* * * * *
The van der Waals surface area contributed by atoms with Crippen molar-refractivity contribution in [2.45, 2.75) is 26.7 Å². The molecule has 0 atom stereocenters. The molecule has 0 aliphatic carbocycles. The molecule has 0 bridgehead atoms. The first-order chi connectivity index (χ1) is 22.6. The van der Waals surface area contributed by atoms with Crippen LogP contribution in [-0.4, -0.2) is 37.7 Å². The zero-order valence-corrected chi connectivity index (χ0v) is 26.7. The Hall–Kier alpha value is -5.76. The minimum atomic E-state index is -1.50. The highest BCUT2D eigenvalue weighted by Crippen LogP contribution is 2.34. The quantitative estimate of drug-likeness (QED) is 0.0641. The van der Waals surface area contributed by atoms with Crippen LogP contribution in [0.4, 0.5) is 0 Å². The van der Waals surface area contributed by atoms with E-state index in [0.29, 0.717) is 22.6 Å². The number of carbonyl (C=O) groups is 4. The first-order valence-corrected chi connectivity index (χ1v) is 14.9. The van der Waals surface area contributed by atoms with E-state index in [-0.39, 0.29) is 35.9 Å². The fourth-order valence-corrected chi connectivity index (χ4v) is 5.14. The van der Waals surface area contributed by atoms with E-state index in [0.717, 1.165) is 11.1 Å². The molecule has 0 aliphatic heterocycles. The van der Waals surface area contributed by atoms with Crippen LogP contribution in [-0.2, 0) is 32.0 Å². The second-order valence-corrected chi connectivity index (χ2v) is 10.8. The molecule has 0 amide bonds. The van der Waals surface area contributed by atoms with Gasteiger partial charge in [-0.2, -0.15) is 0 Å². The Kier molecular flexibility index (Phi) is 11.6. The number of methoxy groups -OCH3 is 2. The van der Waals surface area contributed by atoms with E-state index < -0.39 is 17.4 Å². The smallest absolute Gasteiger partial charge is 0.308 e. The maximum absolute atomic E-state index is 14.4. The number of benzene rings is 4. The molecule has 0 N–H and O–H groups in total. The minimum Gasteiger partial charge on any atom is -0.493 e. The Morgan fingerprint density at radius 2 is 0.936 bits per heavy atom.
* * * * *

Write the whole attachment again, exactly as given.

The van der Waals surface area contributed by atoms with Crippen molar-refractivity contribution in [2.45, 2.75) is 26.7 Å². The molecule has 0 atom stereocenters. The molecule has 0 aliphatic carbocycles. The molecule has 0 bridgehead atoms. The first-order chi connectivity index (χ1) is 22.6. The van der Waals surface area contributed by atoms with Crippen LogP contribution in [-0.4, -0.2) is 37.7 Å². The zero-order valence-corrected chi connectivity index (χ0v) is 26.7. The Hall–Kier alpha value is -5.76. The minimum atomic E-state index is -1.50. The highest BCUT2D eigenvalue weighted by Crippen LogP contribution is 2.34. The quantitative estimate of drug-likeness (QED) is 0.0641. The van der Waals surface area contributed by atoms with Crippen LogP contribution in [0.4, 0.5) is 0 Å². The van der Waals surface area contributed by atoms with E-state index in [0.29, 0.717) is 22.6 Å². The number of carbonyl (C=O) groups is 4. The first-order valence-corrected chi connectivity index (χ1v) is 14.9. The van der Waals surface area contributed by atoms with E-state index in [-0.39, 0.29) is 35.9 Å². The fourth-order valence-corrected chi connectivity index (χ4v) is 5.14. The van der Waals surface area contributed by atoms with E-state index in [0.717, 1.165) is 11.1 Å². The molecule has 0 aliphatic heterocycles. The van der Waals surface area contributed by atoms with Crippen LogP contribution in [-0.2, 0) is 32.0 Å². The second-order valence-corrected chi connectivity index (χ2v) is 10.8. The molecule has 0 amide bonds. The van der Waals surface area contributed by atoms with Gasteiger partial charge in [-0.2, -0.15) is 0 Å². The Kier molecular flexibility index (Phi) is 11.6. The number of methoxy groups -OCH3 is 2. The van der Waals surface area contributed by atoms with E-state index < -0.39 is 17.4 Å². The smallest absolute Gasteiger partial charge is 0.308 e. The maximum absolute atomic E-state index is 14.4. The number of benzene rings is 4. The molecule has 0 N–H and O–H groups in total. The minimum Gasteiger partial charge on any atom is -0.493 e. The Morgan fingerprint density at radius 2 is 0.936 bits per heavy atom.